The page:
National: These States Are Actually Considering Ways To Make Voting More Convenient | Huffington Post
November’s midterm election meant grappling with new voter identification requirements, cutbacks to early voting and the elimination of same-day registration and out-of-precinct voting in several states, but advocates are cautiously optimistic that 2015 could be an improvement for voting rights. Last cycle’s voter turnout, about 36 percent, was estimated to be the lowest since 1940, but changes that could make voting more convenient — like online registration — might help mitigate some of the barriers from laws that restrict access. Twenty states of varying political inclinations offered online registration as of December, according to the National Conference of State Legislatures. “This is a time where we should be reaching across the aisle looking for commonsense solutions,” said Myrna Pérez, the deputy director of the Brennan Center’s Democracy Program, which tracks voting legislation. “A lot of those involving technology and leveraging technology are very appealing — and it’s exciting because [electronic and online registration] both have the habit of making it simpler and easier to run elections correctly. They make the rolls cleaner and are cheaper, and we saw some bipartisan support for this last year.”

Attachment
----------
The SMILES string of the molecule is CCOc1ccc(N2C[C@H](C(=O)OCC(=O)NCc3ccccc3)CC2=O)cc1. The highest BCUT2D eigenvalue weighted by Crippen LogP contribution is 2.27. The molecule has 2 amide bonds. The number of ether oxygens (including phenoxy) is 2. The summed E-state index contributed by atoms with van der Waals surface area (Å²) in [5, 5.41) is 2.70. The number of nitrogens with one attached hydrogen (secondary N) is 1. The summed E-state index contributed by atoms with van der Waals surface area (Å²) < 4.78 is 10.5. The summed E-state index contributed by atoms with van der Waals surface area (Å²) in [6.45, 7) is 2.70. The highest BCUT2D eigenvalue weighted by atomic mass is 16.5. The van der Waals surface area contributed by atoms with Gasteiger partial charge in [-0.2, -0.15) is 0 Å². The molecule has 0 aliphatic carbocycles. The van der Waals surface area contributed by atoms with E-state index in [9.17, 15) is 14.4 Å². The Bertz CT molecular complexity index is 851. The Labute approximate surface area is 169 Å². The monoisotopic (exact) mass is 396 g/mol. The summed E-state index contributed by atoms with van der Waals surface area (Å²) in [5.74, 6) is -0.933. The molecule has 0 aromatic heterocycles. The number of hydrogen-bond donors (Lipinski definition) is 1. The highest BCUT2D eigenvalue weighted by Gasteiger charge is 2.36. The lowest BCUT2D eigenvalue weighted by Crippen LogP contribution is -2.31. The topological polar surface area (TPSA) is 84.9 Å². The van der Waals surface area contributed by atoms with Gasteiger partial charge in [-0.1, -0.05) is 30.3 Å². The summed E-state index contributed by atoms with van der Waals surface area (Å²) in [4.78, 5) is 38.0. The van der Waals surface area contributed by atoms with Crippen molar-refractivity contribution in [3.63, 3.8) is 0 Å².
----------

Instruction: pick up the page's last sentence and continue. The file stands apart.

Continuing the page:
Illinois: State law expanding same-day voter registration will cost Will County $1 million | The Herald-News
A new state law making permanent same-day voter registration – first piloted in the November election – is sure to be a $1-million headache for the county, Will County Clerk Nancy Schultz Voots told members of the county board’s Finance Committee on Tuesday. That’s about how much it’s going to cost to comply with Senate Bill 172, passed last month, that requires Illinois counties with a population of at least 100,000 to offer same-day voter registration at every polling place beginning with the March 2016 election. In the county’s case, that’s 303 polling places – a substantial increase from the five locations that offered same-day registration in the Nov. 4 election.